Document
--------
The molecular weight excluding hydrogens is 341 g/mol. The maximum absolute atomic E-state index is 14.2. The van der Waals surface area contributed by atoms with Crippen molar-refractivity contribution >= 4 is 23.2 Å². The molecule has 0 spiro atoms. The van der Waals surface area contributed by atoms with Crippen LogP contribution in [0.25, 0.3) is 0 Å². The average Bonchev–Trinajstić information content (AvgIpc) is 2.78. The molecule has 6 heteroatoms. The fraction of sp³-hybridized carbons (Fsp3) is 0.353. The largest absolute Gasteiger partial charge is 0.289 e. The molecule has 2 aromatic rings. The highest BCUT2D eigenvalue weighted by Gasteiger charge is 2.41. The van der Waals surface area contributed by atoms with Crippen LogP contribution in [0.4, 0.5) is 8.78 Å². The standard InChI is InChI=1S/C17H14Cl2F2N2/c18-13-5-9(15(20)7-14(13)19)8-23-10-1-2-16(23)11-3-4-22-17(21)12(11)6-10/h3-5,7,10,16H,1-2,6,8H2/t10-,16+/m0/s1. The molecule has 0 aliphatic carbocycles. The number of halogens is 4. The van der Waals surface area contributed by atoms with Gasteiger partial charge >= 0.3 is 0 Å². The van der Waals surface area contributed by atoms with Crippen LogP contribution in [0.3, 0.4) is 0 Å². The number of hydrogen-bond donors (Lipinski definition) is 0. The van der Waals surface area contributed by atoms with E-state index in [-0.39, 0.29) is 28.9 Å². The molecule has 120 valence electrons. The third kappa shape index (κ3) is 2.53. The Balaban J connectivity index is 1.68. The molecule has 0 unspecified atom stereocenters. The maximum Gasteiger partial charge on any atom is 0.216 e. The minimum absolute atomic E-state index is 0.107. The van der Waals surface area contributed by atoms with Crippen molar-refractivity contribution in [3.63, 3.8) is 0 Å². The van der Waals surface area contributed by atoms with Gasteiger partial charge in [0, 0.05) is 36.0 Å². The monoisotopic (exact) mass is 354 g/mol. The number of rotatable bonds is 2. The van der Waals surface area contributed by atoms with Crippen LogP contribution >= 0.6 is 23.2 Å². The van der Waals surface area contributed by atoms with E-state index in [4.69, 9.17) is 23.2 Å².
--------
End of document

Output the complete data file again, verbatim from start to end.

The molecular weight excluding hydrogens is 341 g/mol. The maximum absolute atomic E-state index is 14.2. The van der Waals surface area contributed by atoms with Crippen molar-refractivity contribution >= 4 is 23.2 Å². The molecule has 0 spiro atoms. The van der Waals surface area contributed by atoms with Crippen LogP contribution in [0.25, 0.3) is 0 Å². The average Bonchev–Trinajstić information content (AvgIpc) is 2.78. The molecule has 6 heteroatoms. The fraction of sp³-hybridized carbons (Fsp3) is 0.353. The largest absolute Gasteiger partial charge is 0.289 e. The molecule has 2 aromatic rings. The highest BCUT2D eigenvalue weighted by Gasteiger charge is 2.41. The van der Waals surface area contributed by atoms with Crippen LogP contribution in [0.4, 0.5) is 8.78 Å². The standard InChI is InChI=1S/C17H14Cl2F2N2/c18-13-5-9(15(20)7-14(13)19)8-23-10-1-2-16(23)11-3-4-22-17(21)12(11)6-10/h3-5,7,10,16H,1-2,6,8H2/t10-,16+/m0/s1. The molecule has 0 aliphatic carbocycles. The number of halogens is 4. The van der Waals surface area contributed by atoms with Gasteiger partial charge >= 0.3 is 0 Å². The van der Waals surface area contributed by atoms with Crippen LogP contribution in [0.3, 0.4) is 0 Å². The number of hydrogen-bond donors (Lipinski definition) is 0. The van der Waals surface area contributed by atoms with E-state index in [-0.39, 0.29) is 28.9 Å². The molecule has 120 valence electrons. The third kappa shape index (κ3) is 2.53. The Balaban J connectivity index is 1.68. The molecule has 0 unspecified atom stereocenters. The maximum Gasteiger partial charge on any atom is 0.216 e. The minimum absolute atomic E-state index is 0.107. The van der Waals surface area contributed by atoms with Crippen molar-refractivity contribution in [3.63, 3.8) is 0 Å². The van der Waals surface area contributed by atoms with Gasteiger partial charge in [0, 0.05) is 36.0 Å². The monoisotopic (exact) mass is 354 g/mol. The number of rotatable bonds is 2. The van der Waals surface area contributed by atoms with Crippen LogP contribution >= 0.6 is 23.2 Å². The van der Waals surface area contributed by atoms with E-state index in [4.69, 9.17) is 23.2 Å².